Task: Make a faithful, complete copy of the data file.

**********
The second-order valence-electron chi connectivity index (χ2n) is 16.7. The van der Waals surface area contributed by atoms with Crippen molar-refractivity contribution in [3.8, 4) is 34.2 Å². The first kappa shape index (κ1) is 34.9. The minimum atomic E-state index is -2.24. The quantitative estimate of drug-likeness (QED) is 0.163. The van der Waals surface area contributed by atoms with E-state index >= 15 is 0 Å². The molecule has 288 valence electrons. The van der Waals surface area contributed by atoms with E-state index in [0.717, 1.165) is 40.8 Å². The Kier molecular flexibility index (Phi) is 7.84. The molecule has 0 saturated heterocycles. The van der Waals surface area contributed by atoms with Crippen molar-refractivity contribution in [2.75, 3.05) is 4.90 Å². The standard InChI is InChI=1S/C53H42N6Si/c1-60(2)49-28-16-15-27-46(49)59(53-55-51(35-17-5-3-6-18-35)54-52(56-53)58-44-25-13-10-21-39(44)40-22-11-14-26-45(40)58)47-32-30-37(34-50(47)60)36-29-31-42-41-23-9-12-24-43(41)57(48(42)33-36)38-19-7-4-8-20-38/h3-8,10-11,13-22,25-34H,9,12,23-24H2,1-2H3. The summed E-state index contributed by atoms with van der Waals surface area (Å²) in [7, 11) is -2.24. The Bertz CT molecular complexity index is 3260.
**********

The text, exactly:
The second-order valence-electron chi connectivity index (χ2n) is 16.7. The van der Waals surface area contributed by atoms with Crippen molar-refractivity contribution in [3.8, 4) is 34.2 Å². The first kappa shape index (κ1) is 34.9. The minimum atomic E-state index is -2.24. The quantitative estimate of drug-likeness (QED) is 0.163. The van der Waals surface area contributed by atoms with E-state index >= 15 is 0 Å². The molecule has 288 valence electrons. The van der Waals surface area contributed by atoms with E-state index in [0.717, 1.165) is 40.8 Å². The Kier molecular flexibility index (Phi) is 7.84. The molecule has 0 saturated heterocycles. The van der Waals surface area contributed by atoms with Crippen molar-refractivity contribution in [2.75, 3.05) is 4.90 Å². The standard InChI is InChI=1S/C53H42N6Si/c1-60(2)49-28-16-15-27-46(49)59(53-55-51(35-17-5-3-6-18-35)54-52(56-53)58-44-25-13-10-21-39(44)40-22-11-14-26-45(40)58)47-32-30-37(34-50(47)60)36-29-31-42-41-23-9-12-24-43(41)57(48(42)33-36)38-19-7-4-8-20-38/h3-8,10-11,13-22,25-34H,9,12,23-24H2,1-2H3. The summed E-state index contributed by atoms with van der Waals surface area (Å²) in [7, 11) is -2.24. The Bertz CT molecular complexity index is 3260.